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Tony Fretton completes Tower of London café

 Tony Fretton Architects has completed a new 190m² café and restaurant next to the Tower of London

Commissioned by Historic Royal Palaces, the timber-clad scheme close to Tower Bridge, which had an original budget of £440,000, adds to an existing assembly of pavilions, including a ticket office and river frontage kiosks around the Grade I-listed landmark.

Tower Wharf café by Tony Fretton Architects - completed October 2012

Source: Peter Cook

The architect’s view

Tower Wharf Café provides indoor and alfresco dining on the wharf, serving the 2.5 million tourists that visit the Tower of London each year. It adds to an assembly of pavilions, including a ticket office and river frontage kiosks. Positioned closer to the Tower and further from the main tourist entrance than these kiosks the new building demanded a design that is visibly striking and fanciful. It takes its cue from the Tower itself instead of the hi-tech architecture of the neighbouring City district or generic garden pavilion architecture.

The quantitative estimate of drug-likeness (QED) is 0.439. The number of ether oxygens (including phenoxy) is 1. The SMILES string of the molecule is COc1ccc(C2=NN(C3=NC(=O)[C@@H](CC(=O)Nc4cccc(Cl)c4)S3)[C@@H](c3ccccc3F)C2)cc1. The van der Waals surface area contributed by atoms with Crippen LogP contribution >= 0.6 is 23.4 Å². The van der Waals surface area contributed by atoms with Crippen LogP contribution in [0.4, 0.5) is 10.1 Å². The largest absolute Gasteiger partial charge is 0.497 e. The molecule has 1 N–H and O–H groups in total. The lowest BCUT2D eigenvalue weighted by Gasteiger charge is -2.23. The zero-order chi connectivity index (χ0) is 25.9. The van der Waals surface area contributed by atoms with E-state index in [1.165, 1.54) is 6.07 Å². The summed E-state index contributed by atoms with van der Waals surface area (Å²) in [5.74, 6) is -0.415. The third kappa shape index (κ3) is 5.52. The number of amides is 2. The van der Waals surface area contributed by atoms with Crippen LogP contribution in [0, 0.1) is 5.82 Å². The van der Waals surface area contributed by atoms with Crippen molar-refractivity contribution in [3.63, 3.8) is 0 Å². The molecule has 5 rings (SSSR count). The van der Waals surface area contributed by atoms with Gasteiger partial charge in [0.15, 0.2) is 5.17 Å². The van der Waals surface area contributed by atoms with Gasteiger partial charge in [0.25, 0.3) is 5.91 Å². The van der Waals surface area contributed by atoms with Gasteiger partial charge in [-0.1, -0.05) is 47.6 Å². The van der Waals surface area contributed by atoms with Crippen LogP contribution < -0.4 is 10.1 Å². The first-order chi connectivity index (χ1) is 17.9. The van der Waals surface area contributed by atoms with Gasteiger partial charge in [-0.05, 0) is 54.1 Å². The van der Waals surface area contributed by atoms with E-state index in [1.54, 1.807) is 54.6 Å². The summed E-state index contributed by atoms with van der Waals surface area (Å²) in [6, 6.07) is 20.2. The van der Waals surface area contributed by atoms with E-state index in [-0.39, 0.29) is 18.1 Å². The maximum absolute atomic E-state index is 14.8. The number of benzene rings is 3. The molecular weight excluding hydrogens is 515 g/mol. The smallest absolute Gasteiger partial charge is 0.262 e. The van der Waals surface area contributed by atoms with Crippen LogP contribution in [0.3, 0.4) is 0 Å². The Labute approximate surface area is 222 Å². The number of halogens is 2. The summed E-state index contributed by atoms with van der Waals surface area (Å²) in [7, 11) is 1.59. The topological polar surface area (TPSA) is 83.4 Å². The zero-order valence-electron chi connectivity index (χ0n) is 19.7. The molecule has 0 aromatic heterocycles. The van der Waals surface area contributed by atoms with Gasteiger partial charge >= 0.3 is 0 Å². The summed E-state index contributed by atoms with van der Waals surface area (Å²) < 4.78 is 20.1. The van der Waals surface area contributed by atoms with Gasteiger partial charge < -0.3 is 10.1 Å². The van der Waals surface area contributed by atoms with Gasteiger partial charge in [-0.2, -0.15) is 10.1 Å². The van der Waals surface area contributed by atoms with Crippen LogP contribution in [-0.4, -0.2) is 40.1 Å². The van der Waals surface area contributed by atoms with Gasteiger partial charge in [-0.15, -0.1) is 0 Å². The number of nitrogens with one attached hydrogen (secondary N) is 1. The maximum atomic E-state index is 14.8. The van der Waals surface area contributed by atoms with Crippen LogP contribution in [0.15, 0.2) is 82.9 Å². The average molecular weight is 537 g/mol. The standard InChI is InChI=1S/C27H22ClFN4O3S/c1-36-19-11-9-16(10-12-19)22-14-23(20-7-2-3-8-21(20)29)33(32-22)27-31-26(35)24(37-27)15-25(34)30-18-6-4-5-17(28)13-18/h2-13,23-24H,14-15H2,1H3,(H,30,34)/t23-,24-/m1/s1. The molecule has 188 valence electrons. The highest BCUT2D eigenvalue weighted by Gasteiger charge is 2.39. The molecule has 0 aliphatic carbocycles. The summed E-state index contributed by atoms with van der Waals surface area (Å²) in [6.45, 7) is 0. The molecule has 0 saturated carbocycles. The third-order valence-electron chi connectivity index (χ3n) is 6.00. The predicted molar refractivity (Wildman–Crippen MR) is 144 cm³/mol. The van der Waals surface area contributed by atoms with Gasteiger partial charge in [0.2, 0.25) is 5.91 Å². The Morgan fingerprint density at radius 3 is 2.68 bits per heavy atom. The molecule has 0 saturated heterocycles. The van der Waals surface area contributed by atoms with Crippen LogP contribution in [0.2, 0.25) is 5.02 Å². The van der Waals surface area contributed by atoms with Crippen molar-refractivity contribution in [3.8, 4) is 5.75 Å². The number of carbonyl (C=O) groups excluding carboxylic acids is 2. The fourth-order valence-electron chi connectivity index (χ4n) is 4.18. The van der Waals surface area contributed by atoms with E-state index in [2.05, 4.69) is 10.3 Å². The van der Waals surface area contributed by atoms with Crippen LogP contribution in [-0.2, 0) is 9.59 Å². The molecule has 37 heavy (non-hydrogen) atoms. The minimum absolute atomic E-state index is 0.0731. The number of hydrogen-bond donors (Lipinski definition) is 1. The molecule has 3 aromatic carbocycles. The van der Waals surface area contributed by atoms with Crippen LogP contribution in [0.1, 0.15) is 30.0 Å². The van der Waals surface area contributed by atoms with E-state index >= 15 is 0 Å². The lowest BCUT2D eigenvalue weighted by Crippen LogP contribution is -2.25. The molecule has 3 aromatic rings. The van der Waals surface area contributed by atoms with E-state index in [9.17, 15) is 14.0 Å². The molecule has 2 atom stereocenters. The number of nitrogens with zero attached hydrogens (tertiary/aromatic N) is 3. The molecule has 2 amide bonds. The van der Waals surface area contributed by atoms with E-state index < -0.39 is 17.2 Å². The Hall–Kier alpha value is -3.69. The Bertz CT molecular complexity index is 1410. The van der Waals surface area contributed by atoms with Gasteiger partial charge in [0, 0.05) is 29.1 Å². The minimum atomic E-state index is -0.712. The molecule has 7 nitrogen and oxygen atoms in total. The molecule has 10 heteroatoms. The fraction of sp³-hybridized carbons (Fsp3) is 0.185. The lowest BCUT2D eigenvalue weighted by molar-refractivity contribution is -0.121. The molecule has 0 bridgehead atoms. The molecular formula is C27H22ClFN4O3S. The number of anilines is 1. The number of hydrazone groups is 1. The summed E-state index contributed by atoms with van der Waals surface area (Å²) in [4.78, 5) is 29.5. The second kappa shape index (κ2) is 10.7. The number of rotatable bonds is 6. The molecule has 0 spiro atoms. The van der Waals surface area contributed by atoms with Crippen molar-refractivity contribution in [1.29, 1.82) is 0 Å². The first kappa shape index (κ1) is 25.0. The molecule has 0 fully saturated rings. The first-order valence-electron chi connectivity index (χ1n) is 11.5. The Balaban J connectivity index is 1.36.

The new building responds playfully to the Tower’s outer wall, an assembly of towers and curtain walls of differing height and form. It is made up of four linked volumes, housed in two discrete forms: one is like the castellated wall turned upside down with the space between the battlements becoming glazed
recesses. The other is a long low-rise form joining the arch under Tower Bridge. Both are clad in rough sawn English Sweet Chestnut timber in a vertical formation. The timber is painted grey to match the hues and tones of the Kentish Ragstone rubble with limestone dressing of the Tower Walls and the Cornish granite blocks with Portland Stone dressing of the bridge. The use of rough timber continues the tradition of using the material in the utilitarian buildings that have historically occupied this site on the wharf.
Tower Wharf Café is a significant addition to London’s cultural and historical riverside. The design demonstrates sensitivity to the heritage of the Tower whilst acknowledging the popular culture of the wharf.

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